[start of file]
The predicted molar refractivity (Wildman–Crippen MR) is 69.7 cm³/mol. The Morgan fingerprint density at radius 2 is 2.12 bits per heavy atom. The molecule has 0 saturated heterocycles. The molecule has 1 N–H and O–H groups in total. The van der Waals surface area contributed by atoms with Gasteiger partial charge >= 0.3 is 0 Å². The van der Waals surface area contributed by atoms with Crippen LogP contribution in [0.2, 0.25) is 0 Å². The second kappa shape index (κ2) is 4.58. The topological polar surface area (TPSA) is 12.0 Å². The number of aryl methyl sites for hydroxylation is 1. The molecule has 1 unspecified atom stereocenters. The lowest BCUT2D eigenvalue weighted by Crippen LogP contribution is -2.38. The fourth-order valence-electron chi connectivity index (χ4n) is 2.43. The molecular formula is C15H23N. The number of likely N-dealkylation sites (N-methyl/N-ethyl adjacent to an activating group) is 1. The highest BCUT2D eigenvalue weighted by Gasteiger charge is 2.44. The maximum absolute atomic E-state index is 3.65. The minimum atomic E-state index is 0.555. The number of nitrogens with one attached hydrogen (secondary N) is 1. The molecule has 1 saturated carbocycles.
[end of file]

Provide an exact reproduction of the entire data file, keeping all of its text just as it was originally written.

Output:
The predicted molar refractivity (Wildman–Crippen MR) is 69.7 cm³/mol. The Morgan fingerprint density at radius 2 is 2.12 bits per heavy atom. The molecule has 0 saturated heterocycles. The molecule has 1 N–H and O–H groups in total. The van der Waals surface area contributed by atoms with Gasteiger partial charge >= 0.3 is 0 Å². The van der Waals surface area contributed by atoms with Crippen LogP contribution in [0.2, 0.25) is 0 Å². The second kappa shape index (κ2) is 4.58. The topological polar surface area (TPSA) is 12.0 Å². The number of aryl methyl sites for hydroxylation is 1. The molecule has 1 unspecified atom stereocenters. The lowest BCUT2D eigenvalue weighted by Crippen LogP contribution is -2.38. The fourth-order valence-electron chi connectivity index (χ4n) is 2.43. The molecular formula is C15H23N. The number of likely N-dealkylation sites (N-methyl/N-ethyl adjacent to an activating group) is 1. The highest BCUT2D eigenvalue weighted by Gasteiger charge is 2.44. The maximum absolute atomic E-state index is 3.65. The minimum atomic E-state index is 0.555. The number of nitrogens with one attached hydrogen (secondary N) is 1. The molecule has 1 saturated carbocycles.